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Hard drives (non-SSD) are generally wiped with the command dd if=/dev/urandom of=/dev/sdX conv=fsync status=progress. Since power outages do occur, this lends to restarting the wipe process multiple times. Additionally, there are often requirements to move equipment.

dd as far as i know and based on my research does not support the ability to resume interruptions.

Posts on ddrescue are primarily focused on copying bitwise data from source to destination. Additionally they are concerned about resuming the copying process.

Based on a post to wipe unwritable sectors, it suggests that ddrescue can be used to wipe disks.

Can ddrescue be resumed if wiping disks and if so how when using a live CDs or DVDs?

Alternatively, what other options are there if ddrescue is unable to support this requirement?

ddrescue is not currently in use. If it does support the requirement to resume an interrupted process, it'll be used going forward.

closed as unclear what you're asking by frostschutz, RalfFriedl, user34720, Mr Shunz, msp9011 Jan 8 at 14:06

Please clarify your specific problem or add additional details to highlight exactly what you need. As it's currently written, it’s hard to tell exactly what you're asking. See the How to Ask page for help clarifying this question. If this question can be reworded to fit the rules in the help center, please edit the question.

  • Can you elaborate a bit? Is this a theoretical question or are you already using ddrescue? If you are using it - what exactly are you doing? I can think of ways to wipe a hard drive with ddrescue but it's not what it was designed to do... – frostschutz Jan 7 at 17:02
  • @frostschutz - I have updated the question with a post that touches on the use of ddrescue. – Motivated Jan 7 at 17:39
  • If want to quickly zero a disk, don't use /dev/urandom as a first pass. It's probably better to fill the drive with zero bits first. That will destroy almost all the data very quickly... then do the random bit flipping... with a final flip back to zero.... Unless you are looking for MIL-spec procedures... and for that I would recommend using something like wipe ... but definitely not manually run dd commands. – RubberStamp Jan 7 at 18:40
  • @RubberStamp - Can you reference an authoritative source that touches on writing zeros first? References such as Arch Linux for example (wiki.archlinux.org/index.php/…) suggest otherwise. It also appears that wipe is no longer maintained - (wiki.archlinux.org/index.php/Securely_wipe_disk#wipe). Why do you say not to manually run dd commands? – Motivated Jan 8 at 5:22
  • @RubberStamp You actually don't need to do multiple wipes. It's totally fine to do a single overwrite. – forest Jan 8 at 8:23
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You don't need ddrescue for this. You can use plain dd and make it print progress when wiping:

dd if=/dev/urandom of=/dev/sdX bs=256k 2>/media/usb/progress.txt &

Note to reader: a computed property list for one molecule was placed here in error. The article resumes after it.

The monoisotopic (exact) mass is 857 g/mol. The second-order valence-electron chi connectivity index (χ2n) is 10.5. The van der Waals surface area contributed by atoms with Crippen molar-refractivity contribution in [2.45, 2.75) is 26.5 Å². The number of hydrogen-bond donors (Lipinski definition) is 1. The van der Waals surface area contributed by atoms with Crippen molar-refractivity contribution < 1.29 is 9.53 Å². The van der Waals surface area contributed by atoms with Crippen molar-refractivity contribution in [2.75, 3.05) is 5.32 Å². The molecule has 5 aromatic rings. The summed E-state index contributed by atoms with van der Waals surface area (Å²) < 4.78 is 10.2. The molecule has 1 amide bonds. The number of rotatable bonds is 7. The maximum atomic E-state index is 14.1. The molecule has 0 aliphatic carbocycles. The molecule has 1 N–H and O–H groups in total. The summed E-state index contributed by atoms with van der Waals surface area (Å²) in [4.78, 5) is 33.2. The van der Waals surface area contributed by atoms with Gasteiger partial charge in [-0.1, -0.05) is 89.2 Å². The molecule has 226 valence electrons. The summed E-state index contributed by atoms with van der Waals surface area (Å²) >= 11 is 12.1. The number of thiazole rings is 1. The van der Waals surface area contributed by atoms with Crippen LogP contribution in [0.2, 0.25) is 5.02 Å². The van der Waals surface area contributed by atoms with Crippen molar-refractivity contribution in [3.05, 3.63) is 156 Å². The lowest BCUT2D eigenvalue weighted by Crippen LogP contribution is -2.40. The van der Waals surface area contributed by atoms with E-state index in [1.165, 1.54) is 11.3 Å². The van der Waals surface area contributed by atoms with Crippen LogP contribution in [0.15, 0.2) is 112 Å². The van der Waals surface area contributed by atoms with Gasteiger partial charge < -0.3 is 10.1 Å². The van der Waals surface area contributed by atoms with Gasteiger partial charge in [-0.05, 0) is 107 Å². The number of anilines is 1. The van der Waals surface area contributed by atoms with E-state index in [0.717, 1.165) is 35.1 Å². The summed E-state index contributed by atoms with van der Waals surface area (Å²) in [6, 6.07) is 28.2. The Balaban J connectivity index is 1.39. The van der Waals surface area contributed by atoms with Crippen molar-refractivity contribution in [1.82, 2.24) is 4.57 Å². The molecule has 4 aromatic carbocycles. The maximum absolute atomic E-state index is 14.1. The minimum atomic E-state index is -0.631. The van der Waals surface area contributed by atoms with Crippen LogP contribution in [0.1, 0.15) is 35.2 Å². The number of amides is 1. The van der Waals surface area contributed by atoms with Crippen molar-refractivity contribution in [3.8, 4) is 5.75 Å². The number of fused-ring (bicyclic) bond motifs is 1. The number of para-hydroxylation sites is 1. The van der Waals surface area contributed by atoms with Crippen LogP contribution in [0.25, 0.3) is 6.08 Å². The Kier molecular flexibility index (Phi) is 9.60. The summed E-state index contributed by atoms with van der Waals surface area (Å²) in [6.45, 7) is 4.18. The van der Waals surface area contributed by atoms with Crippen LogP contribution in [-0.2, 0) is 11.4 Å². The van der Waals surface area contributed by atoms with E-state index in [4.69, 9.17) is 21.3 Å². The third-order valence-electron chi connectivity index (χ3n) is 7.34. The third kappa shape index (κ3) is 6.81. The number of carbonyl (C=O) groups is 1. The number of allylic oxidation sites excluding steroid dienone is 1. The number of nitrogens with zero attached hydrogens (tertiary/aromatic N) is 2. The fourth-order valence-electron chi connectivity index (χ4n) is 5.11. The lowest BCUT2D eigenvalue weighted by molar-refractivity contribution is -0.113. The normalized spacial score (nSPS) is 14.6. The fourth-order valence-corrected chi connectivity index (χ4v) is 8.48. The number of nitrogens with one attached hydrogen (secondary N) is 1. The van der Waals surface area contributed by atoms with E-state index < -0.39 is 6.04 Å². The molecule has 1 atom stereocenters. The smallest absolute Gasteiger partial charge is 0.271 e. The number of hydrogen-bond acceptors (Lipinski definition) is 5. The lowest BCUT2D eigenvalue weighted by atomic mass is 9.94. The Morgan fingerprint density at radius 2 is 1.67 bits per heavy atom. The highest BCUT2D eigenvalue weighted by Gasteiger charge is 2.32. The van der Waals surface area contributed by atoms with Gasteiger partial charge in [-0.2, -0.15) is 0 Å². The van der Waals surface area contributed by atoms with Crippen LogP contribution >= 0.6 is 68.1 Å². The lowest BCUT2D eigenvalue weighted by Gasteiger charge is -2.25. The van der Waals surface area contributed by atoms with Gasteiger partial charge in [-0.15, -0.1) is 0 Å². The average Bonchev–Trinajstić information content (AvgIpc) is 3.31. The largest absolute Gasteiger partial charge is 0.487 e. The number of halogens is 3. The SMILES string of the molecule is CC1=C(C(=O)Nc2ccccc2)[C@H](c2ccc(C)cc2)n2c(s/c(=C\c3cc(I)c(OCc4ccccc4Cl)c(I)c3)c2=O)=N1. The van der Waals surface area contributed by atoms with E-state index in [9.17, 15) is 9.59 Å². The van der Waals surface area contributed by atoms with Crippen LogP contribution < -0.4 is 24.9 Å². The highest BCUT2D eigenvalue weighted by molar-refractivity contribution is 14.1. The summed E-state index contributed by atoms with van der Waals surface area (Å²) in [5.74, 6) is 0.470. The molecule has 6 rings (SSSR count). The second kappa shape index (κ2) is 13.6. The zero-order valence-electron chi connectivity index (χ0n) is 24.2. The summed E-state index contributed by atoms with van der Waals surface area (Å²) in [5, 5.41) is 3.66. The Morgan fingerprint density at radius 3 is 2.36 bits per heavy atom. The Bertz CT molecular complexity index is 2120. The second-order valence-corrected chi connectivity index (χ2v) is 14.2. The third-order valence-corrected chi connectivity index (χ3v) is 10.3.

while kill -USR1 $!; do sleep 10; done

This will begin wiping the disk, sending the process to the background, and then telling it to write its progress to a log file kept on a USB stick every 10 seconds. If the power is cut, you will be able to see approximately where it was left off, and then will be able to resume wiping from that position:

dd if=/dev/urandom of=/dev/sdX bs=256k seek=<number of records>

A single pass overwrite with random data is sufficient to make all data unrecoverable.

  • It depends on what standard and/or attack the OP is concerned about ... Mil-STD does several writes and also uses algorithmic write patterns across the disk itself ... Certifying that all data are not readable from the surface of a disk even under an electron microscope... Gutmann wipe ... Those COMSEC custodians can be rather difficult to work around... – RubberStamp Jan 8 at 11:49
  • @RubberStamp That is an old data destruction myth that has been retracted by the author himself. On modern high-density hard drives, a single pass with random data is sufficient to make it unreadable with any technology. Consider the fact that even low-density analog audio tape cannot be recovered after a single overwrite. As for the relevant government standards, those no longer specify multiple overwrites and instead demand physical destruction to get around the risk of damaged unwritable sectors retaining data. – forest Jan 8 at 12:12
  • Using /dev/urandom as the one and only write across the drive does not guarantee that all bits are flipped. So, the premise of your claim in your comment to the OP is not accurate... A 35 pass Gutmann is the extreme... a single pass pseudo-random write is worse than writing all ones in a single pass... Writing all zeros as a first pass would allow the OP to seek through the drive until the first non-zero bit and restart the zero process... Using a pre-built wiping program ensures that someone "out-there" has thought more deeply about the security of the algorithm than the non-expert. – RubberStamp Jan 8 at 12:50
  • @RubberStamp I think you are misunderstanding how hard drives store data. When you write a zero or a one, you aren't writing that literal bit to the disk due to a heavy amount of modulation (a null sector will be physically written as a pseudorandom stream of 512 bits with a few extra bits for ECC). Furthermore even if you did, a zero is not the absence of a bit. They are nothing more than flipped magnetic polarization. Which is one and which is zero is completely arbitrary. This has been true since MFM drives and still is today. – forest Jan 8 at 12:58
  • Due to the modulation, flipping 0→0 or 1→1 is exactly as "destructive" to the bit 0→1 or 1→0. – forest Jan 8 at 13:05

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